LGBT or GLBT is an initialism that stands for lesbian, gay, bisexual, and transgender. In use since the 1990s, the term is an adaptation of the initialism LGB, which began to replace the term gay in reference to the broader LGBT community beginning in the mid-to-late 1980s. The initialism, as well as some of its common variants, functions as an umbrella term for sexuality and gender identity.
It may refer to anyone who is non-heterosexual or non-cisgender, instead of exclusively to people who are lesbian, gay, bisexual, or transgender. To recognize this inclusion, a popular variant, LGBTQ, adds the letter Q for those who identify as queer or are questioning their sexual or gender identity. Those who add intersex people to LGBT groups or organizing may use the extended initialism LGBTI.
Other common variants also exist, such as LGBTQIA+, with the A standing for “asexual” or “aromantic“. Longer acronyms, with some being over twice as long as LGBT, have prompted criticism for their length, and the implication that the acronym refers to a single community is also controversial.
The first widely used term, homosexual, now carries negative connotations in the United States. It was replaced by homophile in the 1950s and 1960s, and subsequently gay in the 1970s; the latter term was adopted first by the homosexual community.
As lesbians forged more public identities, the phrase “gay and lesbian” became more common. A dispute as to whether the primary focus of their political aims should be feminism or gay rights led to the dissolution of some lesbian organizations, including the Daughters of Billets, which disbanded in 1970 following disputes over which goal should take precedence.
As equality was a priority for lesbian feminists, disparity of roles between men and women or butch and femme were viewed as patriarchal. Lesbian feminists eschewed gender role play that had been pervasive in bars as well as the perceived chauvinism of gay men; many lesbian feminists refused to work with gay men, or take up their causes.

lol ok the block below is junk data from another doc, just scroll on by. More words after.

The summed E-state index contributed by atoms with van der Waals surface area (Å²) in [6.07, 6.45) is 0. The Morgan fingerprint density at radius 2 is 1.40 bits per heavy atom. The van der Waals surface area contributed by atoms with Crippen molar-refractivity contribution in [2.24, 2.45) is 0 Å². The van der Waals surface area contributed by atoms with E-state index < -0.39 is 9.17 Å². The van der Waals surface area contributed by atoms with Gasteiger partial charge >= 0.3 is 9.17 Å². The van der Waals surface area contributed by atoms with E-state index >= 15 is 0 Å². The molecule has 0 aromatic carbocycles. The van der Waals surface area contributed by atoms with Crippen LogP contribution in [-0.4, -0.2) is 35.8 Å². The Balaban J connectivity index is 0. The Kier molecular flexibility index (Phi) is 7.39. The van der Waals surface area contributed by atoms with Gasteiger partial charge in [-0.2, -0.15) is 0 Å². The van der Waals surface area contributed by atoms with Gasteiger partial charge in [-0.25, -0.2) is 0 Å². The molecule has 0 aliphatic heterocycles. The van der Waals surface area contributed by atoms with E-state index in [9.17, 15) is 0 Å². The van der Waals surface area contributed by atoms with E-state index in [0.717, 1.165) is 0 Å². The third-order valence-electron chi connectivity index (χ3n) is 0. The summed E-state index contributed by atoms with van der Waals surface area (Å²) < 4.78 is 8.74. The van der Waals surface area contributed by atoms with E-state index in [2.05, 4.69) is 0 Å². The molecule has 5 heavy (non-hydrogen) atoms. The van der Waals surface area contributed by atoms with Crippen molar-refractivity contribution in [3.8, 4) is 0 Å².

Lesbians who held the essentialist view, that they had been born homosexual and used the descriptor “lesbian” to define sexual attraction, often considered the separatist opinions of lesbian-feminists to be detrimental to the cause of gay rights. Bisexual and transgender people also sought recognition as legitimate categories within the larger minority community.
After the elation of change following group action in the 1969 Stonewall riots in New York City, in the late 1970s and the early 1980s, some gays and lesbians became less accepting of bisexual or transgender people. Critics said that transgender people were acting out stereotypes and bisexuals were simply gay men or lesbian women who were afraid to come out and be honest about their identity.
Each community has struggled to develop its own identity including whether, and how, to align with other gender and sexuality-based communities, at times excluding other subgroups; these conflicts continue to this day. LGBTQ activists and artists have created posters to raise consciousness about the issue since the movement began.